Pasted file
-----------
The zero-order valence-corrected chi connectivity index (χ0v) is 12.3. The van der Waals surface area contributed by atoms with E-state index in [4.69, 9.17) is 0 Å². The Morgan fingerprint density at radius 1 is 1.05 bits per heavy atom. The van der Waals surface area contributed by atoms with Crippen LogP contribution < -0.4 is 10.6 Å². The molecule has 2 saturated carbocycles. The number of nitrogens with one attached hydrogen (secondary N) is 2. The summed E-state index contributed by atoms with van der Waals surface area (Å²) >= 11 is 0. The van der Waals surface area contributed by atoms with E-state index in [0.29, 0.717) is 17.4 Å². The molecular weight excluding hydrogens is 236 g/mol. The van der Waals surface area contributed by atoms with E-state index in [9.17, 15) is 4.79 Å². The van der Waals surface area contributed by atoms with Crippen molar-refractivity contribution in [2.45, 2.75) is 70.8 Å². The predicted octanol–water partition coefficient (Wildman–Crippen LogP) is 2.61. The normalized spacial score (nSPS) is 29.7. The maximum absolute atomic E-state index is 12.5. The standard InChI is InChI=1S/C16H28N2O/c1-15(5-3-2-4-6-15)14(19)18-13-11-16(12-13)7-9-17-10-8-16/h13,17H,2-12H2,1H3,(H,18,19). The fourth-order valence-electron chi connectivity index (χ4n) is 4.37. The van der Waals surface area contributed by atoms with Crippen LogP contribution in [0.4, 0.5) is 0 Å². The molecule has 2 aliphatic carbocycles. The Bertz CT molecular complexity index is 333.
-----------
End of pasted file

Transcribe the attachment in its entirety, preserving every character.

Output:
The zero-order valence-corrected chi connectivity index (χ0v) is 12.3. The van der Waals surface area contributed by atoms with E-state index in [4.69, 9.17) is 0 Å². The Morgan fingerprint density at radius 1 is 1.05 bits per heavy atom. The van der Waals surface area contributed by atoms with Crippen LogP contribution < -0.4 is 10.6 Å². The molecule has 2 saturated carbocycles. The number of nitrogens with one attached hydrogen (secondary N) is 2. The summed E-state index contributed by atoms with van der Waals surface area (Å²) >= 11 is 0. The van der Waals surface area contributed by atoms with E-state index in [0.29, 0.717) is 17.4 Å². The molecular weight excluding hydrogens is 236 g/mol. The van der Waals surface area contributed by atoms with E-state index in [9.17, 15) is 4.79 Å². The van der Waals surface area contributed by atoms with Crippen molar-refractivity contribution in [2.45, 2.75) is 70.8 Å². The predicted octanol–water partition coefficient (Wildman–Crippen LogP) is 2.61. The normalized spacial score (nSPS) is 29.7. The maximum absolute atomic E-state index is 12.5. The standard InChI is InChI=1S/C16H28N2O/c1-15(5-3-2-4-6-15)14(19)18-13-11-16(12-13)7-9-17-10-8-16/h13,17H,2-12H2,1H3,(H,18,19). The fourth-order valence-electron chi connectivity index (χ4n) is 4.37. The van der Waals surface area contributed by atoms with Crippen LogP contribution in [0.4, 0.5) is 0 Å². The molecule has 2 aliphatic carbocycles. The Bertz CT molecular complexity index is 333.